Gaseous methanol in a protoplanetary disc has a unique importance in astrochemistry. While other species detected in space are formed by gas-phase chemistry alone, or by a combination of both gas and solid-phase generation, methanol is a complex organic compound, which is formed solely in the ice phase via surface reactions on dust grains.
This artist’s impression video shows the closest known protoplanetary disc, around the star TW Hydrae in the huge constellation of Hydra (The Female Watersnake). The organic molecule methyl alcohol (methanol) has been found by the Atacama Large Millimeter/Submillimeter Array (ALMA) in this disc. This is the first such detection of the compound in a young planet-forming disc. Credit: ESO/M. Kornmesser
The sharp vision of ALMA has also allowed astronomers to map the gaseous methanol across the TW Hydrae disc. They discovered a ring-like pattern in addition to significant emission from close to the central star .
The observation of methanol in the gas phase, combined with information about its distribution, implies that methanol formed on the disc’s icy grains, and was subsequently released in gaseous form. This first observation helps to clarify the puzzle of the methanol ice–gas transition , and more generally the chemical processes in astrophysical environments .
Ryan A. Loomis, a co-author of the study, adds:
“Methanol in gaseous form in the disc is an unambiguous indicator of rich organic chemical processes at an early stage of star and planet formation. This result has an impact on our understanding of how organic matter accumulates in very young planetary systems.”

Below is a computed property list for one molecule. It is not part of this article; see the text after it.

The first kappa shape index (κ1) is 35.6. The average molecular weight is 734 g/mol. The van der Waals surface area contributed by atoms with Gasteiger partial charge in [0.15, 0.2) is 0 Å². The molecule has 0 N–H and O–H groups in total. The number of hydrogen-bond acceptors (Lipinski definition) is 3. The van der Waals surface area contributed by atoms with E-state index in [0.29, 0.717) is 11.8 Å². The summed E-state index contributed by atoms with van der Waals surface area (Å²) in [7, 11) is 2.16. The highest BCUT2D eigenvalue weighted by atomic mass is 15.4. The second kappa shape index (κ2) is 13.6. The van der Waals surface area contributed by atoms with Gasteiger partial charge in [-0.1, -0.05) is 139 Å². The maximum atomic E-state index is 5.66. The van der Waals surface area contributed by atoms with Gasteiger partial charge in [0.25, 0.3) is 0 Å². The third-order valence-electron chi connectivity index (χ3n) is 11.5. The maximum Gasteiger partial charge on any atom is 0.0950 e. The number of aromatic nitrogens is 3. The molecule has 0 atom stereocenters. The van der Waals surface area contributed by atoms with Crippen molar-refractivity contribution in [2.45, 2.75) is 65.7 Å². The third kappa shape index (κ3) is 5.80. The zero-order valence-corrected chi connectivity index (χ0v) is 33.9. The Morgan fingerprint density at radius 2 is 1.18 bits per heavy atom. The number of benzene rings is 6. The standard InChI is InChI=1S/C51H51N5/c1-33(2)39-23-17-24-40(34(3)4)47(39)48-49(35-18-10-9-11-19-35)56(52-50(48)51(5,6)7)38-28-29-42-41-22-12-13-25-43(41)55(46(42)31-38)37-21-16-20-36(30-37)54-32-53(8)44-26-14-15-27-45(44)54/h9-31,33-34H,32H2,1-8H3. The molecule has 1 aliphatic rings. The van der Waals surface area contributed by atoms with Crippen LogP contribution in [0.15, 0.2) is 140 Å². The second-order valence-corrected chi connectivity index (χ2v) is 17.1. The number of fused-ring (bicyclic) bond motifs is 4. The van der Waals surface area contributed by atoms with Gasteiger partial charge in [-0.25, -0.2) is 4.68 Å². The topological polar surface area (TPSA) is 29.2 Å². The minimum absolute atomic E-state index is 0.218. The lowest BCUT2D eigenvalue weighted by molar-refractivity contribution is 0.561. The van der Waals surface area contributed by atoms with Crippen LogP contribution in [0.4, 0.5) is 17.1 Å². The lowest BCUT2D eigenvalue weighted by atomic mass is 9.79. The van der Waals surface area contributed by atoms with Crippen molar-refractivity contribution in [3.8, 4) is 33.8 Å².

This successful first detection of cold gas-phase methanol in a protoplanetary disc means that the production of ice chemistry can now be explored in discs, paving the way to future studies of complex organic chemistry in planetary birthplaces. In the hunt for life-sustaining exoplanets, astronomers now have access to a powerful new tool.
 A ring of methanol between 30 and 100 astronomical units (au) reproduces the pattern of the observed methanol data from ALMA. The identified structure supports the hypothesis that the bulk of the disc ice reservoir is hosted primarily on the larger (up to millimetre-sized) dust grains, residing in the inner 50 au, which have become decoupled from the gas, and drifted radially inwards towards the star.
 In this study, rather than thermal desorption (with methanol released at temperatures higher than its sublimation temperature), other mechanisms are supported and discussed by the team, including photodesorption by ultraviolet photons and reactive desorption. More detailed ALMA observations would help to definitely favour one scenario among the others.
 Radial variation of chemical species in the disc midplane composition, and specifically the locations of snowlines, are crucial for understanding the chemistry of nascent planets.The snowlines mark the boundary beyond which a particular volatile chemical species is frozen out onto dust grains. The detection of methanol also in the colder outer regions of the disc shows that it is able to escape off the grains at temperatures much lower than its sublimation temperature, necessary to trigger thermal desorption.